The hydrosphere is the wet or water saturated portions of the earth. This is synonymous with the hydrologic cycle which is the continuous circulation of water throughout Earth and between Earth’s systems.
In the hydrologic cycle water evaporates from the oceans; condenses in the atmosphere as clouds; falls as precipitation; absorbed by the land through a process of infiltration; stored in the aquifers and, after some period of time, makes its way back to the oceans to begin the cycle again.
The atmosphere receives water from the combined process of evaporation from moist soils and bodies of water such as oceans and rivers and streams, and transpiration from the barks of trees and stromata of leaves. This process known as evapotranspiration puts a great deal of water into the atmosphere.
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At various stages, water moves through the atmosphere, the biosphere, and the geosphere, in each case performing functions essential to the survival of the planet and its life-forms.
The surface water, though vital to humans and other living things, makes up only about 0.0001% of the total volume of water on Earth indicating that far more is underground and in other compartments of the environment.
When rain falls and water is unable to infiltrate, it becomes runoff. Runoff may be flood usually called ‘flash flooding’ if infiltration is hindered in an area due to the large volume of water available compared to what may be absorbed into the earth.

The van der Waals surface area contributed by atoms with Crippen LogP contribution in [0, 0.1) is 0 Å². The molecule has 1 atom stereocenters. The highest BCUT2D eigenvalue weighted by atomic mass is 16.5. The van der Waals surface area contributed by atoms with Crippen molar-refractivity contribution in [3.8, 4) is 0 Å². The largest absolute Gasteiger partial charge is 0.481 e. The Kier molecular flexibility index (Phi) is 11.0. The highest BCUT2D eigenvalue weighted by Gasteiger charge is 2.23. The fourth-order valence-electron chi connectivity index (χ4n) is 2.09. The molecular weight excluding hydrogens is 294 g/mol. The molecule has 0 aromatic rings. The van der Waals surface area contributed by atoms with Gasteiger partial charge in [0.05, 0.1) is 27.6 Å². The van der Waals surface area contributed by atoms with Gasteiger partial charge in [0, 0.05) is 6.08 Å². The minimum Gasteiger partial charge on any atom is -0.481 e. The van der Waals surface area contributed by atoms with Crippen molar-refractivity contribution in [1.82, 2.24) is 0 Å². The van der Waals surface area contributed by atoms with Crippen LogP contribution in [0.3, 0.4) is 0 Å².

Thus, water may either infiltrate or become runoff, but as long as it remains close to the surface, it will experience evaporation.
Evaporation uses the energy from the Sun to change liquid water into gaseous form, transporting it as a vapor into the atmosphere. Thus, the water is returned to the air, where it condenses and resumes the cycle we have described.
Water is important to life. For example, the human body is almost entirely made of water. The biosphere which consist of all plants and other organisms that exist in the rocks and soils are dependent on water without which they will die.
Thus, the biosphere, which combines all living things and all recently deceased things, is connected intimately with the hydrosphere. This is why the biosphere and the hydrosphere are intimately interrelated.
Life is closely related to the presence of water. For now, the earth is the only planet with water and therefore the only planet with life. If and when life is found on another planet, that planet also would contain water.
Evidence began to gather towards the end of the twentieth century that Mars contains ice crystals on its surface. Further study is, however, on-going on this discovery.
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It is amazing to note that the largest portion of water on earth is hidden in the geosphere in the upper portion of earth’s crust i.e. the lithosphere.
The volume of water available on earth has remained relatively constant over the last three billion years i.e. since the Precambrian ages. The losses are gained such that there is always a balance in the amount of water available for human use at any point in time in human history.